OP, that app is basically like saying you shouldn't have paracetamol because overdosing might kill you.

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AbbyGal · 19/03/2023 11:25

I wasn't panicking and my original post was a little tongue in cheek but I am generally trying to be healhhy and reduce the chemicals I put in and on my body.

I know that they need to put preservatives in but it's just interesting to know what the abbreviations and long chemical names mean.

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Youreastar · 19/03/2023 11:29

Squiblet · 19/03/2023 11:03

I'm not a chemist or a pharmacist, but I think you should do some more research before getting freaked out. A chemical is not either "harmful" or "safe" like black and white - it's not that simple. I mean, water is good for you, but it can kill you if you drink too much (by diluting the sodium in your blood to an unsafe level).

A quick google shows that the chemical you list above is "safe as used in cosmetic formulations". It caused harm to rats when it was fed to them, in large doses. But when applied to the skin, it stays at skin level (according to the linked study in the Int'l Journal of Toxicology) and doesn't get absorbed into your bloodstream - or if at all, then only in amounts small enough to have no effect.

If you're putting a dollop of conditioner on your hair, the chance of the BHT making it all the way inside you, at concentrations high enough to be harmful, must be vanishingly small.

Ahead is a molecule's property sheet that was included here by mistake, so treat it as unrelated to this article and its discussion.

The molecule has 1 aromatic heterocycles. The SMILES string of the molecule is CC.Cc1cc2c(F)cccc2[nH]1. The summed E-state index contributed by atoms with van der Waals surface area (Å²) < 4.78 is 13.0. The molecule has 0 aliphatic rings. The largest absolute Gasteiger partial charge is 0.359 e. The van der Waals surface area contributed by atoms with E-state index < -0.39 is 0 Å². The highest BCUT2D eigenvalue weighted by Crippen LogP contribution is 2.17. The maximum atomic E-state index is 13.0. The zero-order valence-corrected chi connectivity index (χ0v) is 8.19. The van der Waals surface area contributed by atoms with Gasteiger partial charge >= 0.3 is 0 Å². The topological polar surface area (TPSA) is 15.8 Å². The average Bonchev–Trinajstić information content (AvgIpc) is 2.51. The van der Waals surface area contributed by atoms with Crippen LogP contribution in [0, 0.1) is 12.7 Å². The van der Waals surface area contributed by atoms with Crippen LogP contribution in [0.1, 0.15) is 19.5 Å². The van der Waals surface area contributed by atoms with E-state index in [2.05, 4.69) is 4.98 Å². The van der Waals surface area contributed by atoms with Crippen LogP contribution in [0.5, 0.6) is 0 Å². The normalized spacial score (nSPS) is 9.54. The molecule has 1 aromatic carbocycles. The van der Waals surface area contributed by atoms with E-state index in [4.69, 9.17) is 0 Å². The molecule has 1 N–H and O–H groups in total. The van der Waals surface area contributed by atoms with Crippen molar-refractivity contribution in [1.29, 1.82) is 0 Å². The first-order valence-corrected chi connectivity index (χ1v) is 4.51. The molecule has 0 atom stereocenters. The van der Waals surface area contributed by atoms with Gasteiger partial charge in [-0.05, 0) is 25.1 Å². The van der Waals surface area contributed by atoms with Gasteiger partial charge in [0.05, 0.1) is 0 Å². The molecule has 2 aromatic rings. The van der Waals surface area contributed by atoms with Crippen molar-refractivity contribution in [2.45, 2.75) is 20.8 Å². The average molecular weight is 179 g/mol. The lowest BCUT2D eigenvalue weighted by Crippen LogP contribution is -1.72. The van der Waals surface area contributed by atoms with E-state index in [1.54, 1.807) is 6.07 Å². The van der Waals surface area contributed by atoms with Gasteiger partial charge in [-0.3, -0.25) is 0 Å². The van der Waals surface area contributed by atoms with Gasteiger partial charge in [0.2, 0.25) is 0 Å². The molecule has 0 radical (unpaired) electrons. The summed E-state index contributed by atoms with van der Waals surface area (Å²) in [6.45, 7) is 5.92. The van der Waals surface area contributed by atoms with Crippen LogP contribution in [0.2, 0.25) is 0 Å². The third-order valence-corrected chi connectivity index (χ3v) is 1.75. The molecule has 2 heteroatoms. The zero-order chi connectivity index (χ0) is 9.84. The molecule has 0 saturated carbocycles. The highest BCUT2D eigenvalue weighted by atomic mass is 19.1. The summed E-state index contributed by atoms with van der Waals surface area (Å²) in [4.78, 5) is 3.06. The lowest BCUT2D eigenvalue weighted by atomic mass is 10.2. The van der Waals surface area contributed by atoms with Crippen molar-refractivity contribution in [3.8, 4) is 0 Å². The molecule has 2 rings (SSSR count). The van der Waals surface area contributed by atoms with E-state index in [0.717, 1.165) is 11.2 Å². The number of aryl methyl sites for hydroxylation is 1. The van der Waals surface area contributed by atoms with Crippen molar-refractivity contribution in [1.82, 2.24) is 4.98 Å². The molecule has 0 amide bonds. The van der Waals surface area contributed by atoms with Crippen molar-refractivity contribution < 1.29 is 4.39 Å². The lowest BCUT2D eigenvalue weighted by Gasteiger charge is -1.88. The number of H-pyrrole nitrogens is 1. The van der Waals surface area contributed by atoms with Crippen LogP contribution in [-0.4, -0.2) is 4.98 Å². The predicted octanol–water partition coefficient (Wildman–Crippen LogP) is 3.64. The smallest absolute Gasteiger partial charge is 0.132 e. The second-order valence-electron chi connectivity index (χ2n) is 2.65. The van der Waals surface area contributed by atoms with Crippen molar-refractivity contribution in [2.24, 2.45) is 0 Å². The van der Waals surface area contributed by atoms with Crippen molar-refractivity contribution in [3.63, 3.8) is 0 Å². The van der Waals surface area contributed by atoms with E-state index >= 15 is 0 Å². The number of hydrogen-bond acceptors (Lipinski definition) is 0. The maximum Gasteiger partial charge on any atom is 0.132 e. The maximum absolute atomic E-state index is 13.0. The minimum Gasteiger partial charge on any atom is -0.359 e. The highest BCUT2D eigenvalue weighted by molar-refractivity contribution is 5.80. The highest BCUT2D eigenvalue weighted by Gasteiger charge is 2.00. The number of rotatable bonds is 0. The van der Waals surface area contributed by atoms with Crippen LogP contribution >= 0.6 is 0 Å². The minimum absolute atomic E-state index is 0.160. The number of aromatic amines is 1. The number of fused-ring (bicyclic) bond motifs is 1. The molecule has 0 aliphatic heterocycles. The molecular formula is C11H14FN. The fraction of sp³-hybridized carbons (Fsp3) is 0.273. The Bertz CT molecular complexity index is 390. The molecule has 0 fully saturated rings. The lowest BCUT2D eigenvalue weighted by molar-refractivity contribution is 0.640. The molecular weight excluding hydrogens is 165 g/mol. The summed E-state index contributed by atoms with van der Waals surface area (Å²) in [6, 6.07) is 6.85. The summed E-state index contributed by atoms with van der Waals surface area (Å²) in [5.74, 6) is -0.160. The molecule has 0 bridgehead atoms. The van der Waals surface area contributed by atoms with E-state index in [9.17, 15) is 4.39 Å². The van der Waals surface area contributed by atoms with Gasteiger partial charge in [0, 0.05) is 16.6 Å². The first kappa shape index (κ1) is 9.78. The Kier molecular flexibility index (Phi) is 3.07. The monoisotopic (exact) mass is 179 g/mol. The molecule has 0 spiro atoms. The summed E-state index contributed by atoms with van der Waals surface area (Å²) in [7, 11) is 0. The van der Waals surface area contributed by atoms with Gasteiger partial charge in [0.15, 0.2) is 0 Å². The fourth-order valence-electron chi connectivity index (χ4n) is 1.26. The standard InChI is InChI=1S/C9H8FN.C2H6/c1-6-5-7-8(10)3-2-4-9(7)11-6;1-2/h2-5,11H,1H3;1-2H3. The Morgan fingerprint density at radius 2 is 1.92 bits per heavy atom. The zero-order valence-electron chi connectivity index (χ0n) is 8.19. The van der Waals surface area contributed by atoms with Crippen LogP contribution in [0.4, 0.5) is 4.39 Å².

So - I wouldn't trust an app that simply said "thumbs up" or "thumbs down" to any ingredient. You need the context.

I'm afraid products applied to skin do eventually find their way into your bloodstream and body. It's a myth that they stay at skin level.

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Orangello · 19/03/2023 13:33

If someone claims a substance is 'toxic' but doesn't mention the dose, they are bullshitting. Even water is toxic in certain quantities.

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Squiblet · 19/03/2023 14:40

I'm afraid products applied to skin do eventually find their way into your bloodstream and body. It's a myth that they stay at skin level.

The extent to which they're absorbed depends on a lot of variables - which chemical, its concentration, the other chemicals it's paired with, the state of your skin, and so on. Look up "topical medication" on wikipedia for a full explanation.

The point is that you can't look at the side effects of a drug swallowed in relatively large quantities and assume that they'll be the same for the same drug applied topically (on the skin) in small quantities.

The pharmaceutical companies will have tested all these ingredients and ensured that any amount that does make it through the skin barrier will be safe for you. (The sector is pretty highly regulated, so they have to do a lot of tests.)

Tea tree oil is "natural" and plant-derived, and found in plenty of skincare products, but it would make you very sick if you drank it down!

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Clymene · 19/03/2023 15:13

Yuka is a VC backed business. VC backed businesses don't care about people's long term health or wellbeing, they are interested in making short term money. If they can exploit women's health anxieties around what they buy and put on their faces and bodies, it's an excellent business idea. I'm sure the more you use Yuka, the more you will depend on it to make recommendations for you.

Nice bit of advertising by the way OP 👍